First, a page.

Customer support options (includes how easy it is to find key details on the website)
The Titan customer service team will respond to chat and email messages Monday through Friday 9:00 a.m. to 6:00 p.m. Eastern.
More details about Titan's ratings
Account minimum: 4 out of 5 stars
Titan uses four investment strategies with minimums starting at just $100 for Titan Flagship and Titan Crypto. The Titan Opportunities and the Titan Offshore strategies have a significantly higher minimum of $10,000.
Account management fee: 3 out of 5 stars
Clients with more than $10,000 are charged an annual fee of 1%. Clients with less than $10,000 pay $5 a month.
The $5 monthly fee may sound low, but with lower account balances, the amount you’re paying may actually be a much higher percentage of your assets. For example, if you’re paying $5 a month (or $60 a year) for asset management on a $500 balance, you’re paying 12%. If you have $6,000 managed, you’ll pay 1%. Anything between $6,000 and $10,000 will be less than the 1% fee Titan charges on balances of $10,000 or more.
To compare, many robo-advisors charge 0.25% per year regardless of account balance, though the investment strategies of those advisors are typically passive rather than Titan's active approach.
» Want more options? Check out the best robo-advisors
Investment expense ratios: Not rated
Even though Titan’s portfolios are made up of stocks, the company occasionally uses inverse ETFs as part of its hedging strategy. These ETFs carry expense ratios between 0.90% and 0.95%. Those fees are quite high compared to other robo-advisors that typically employ ETFs as the main part of their portfolio strategy. But Titan only uses those ETFs to serve as possible protection from an extended market downturn, so you won’t pay expense ratios on the bulk of your portfolio. In contrast, if a robo-advisor charges a 0.25% management fee, expense ratios can make your total cost closer to 0.35%. Because of Titan’s specific strategy, we did not grade their investment expense ratios.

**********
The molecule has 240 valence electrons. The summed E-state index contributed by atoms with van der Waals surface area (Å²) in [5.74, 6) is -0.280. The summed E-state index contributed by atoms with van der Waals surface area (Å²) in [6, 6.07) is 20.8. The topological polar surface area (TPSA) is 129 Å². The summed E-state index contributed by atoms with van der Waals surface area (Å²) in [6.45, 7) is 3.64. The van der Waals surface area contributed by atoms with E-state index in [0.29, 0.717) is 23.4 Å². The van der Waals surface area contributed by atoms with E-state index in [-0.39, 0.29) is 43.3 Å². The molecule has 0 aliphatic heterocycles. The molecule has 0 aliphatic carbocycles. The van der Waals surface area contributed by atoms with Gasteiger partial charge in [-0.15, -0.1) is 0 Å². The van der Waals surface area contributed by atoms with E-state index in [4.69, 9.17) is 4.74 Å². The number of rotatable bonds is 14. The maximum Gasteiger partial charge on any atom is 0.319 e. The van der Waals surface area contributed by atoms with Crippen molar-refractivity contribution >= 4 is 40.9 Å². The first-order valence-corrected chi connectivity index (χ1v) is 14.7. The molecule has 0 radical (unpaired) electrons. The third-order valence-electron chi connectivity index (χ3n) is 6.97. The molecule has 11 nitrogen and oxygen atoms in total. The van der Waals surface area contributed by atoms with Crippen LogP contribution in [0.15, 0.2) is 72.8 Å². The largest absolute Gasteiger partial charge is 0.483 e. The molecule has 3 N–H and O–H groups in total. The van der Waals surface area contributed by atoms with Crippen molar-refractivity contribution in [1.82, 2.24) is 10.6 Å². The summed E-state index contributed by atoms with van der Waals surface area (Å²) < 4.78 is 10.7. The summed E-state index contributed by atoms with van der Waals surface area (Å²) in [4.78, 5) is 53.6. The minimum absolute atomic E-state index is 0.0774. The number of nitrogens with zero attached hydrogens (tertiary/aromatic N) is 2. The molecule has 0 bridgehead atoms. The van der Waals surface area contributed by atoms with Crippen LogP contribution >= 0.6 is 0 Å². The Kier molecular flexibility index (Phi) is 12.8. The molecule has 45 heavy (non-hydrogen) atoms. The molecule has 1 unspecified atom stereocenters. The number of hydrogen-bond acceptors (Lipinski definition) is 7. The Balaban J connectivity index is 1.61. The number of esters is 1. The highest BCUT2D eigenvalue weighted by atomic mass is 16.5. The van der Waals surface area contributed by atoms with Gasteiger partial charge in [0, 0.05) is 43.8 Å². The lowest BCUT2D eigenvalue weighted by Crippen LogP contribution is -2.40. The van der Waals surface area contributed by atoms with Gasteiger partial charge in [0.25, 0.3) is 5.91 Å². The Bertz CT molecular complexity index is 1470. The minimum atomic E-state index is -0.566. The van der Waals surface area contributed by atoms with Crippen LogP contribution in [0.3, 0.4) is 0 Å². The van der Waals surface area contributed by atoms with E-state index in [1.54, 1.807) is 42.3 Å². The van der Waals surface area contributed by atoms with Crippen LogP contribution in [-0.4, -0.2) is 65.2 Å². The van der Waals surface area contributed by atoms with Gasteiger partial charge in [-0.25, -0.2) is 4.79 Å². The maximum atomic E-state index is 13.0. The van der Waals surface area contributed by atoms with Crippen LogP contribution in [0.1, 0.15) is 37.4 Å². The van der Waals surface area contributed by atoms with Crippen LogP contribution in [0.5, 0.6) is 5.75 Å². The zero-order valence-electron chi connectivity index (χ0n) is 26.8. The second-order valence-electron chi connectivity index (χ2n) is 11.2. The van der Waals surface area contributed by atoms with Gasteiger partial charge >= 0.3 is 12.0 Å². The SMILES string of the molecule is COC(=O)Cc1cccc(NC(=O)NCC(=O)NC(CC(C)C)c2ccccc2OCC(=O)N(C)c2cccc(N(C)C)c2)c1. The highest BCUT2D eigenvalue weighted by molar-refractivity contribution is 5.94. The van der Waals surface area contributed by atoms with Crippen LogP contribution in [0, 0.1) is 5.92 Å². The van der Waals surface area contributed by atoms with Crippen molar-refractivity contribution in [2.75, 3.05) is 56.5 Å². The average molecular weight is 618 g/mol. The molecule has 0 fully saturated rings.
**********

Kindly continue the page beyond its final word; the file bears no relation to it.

Account fees: 2.5 out of 5 stars
Titan’s fees include $75 for outgoing ACAT transfers (per account) and a $60 IRA termination fee. Those fees aren’t outrageous, but they are higher than many other providers we review.
Portfolio mix: 4 out of 5 stars
Unlike a typical robo-advisor, Titan does not offer fund-focused portfolios. Instead, Titan features four different investment strategies: Titan Flagship, Titan Opportunities, Titan Offshore and Titan Crypto. Flagship, Opportunities and Offshore hold 15 to 25 stocks. Crypto holds around five to 10 crypto assets. Occasionally inverse ETFs are included.
Inverse ETFs attempt to “short” the market by betting against an index. They can also be used to hedge against risk in your portfolio. For example, in March 2020, Titan shorted the market with a small portion of clients’ capital ahead of the COVID-related crash.
Titan’s strategy is to win, and to win big. According to The Fourth Quarter 2020 Robo Report, Titan delivered a total return of 44.42% in 2020. In comparison, the report says the average robo-advisor returned 14.90% on their equity holdings that year. If you had $10,000 managed by Titan during 2020, you would have paid $100 in fees, but you also would have made a $4,442 return, netting you a total of $4,342. Had you worked with the average robo-advisor, you would have returned $1,490 before paying advisor fees.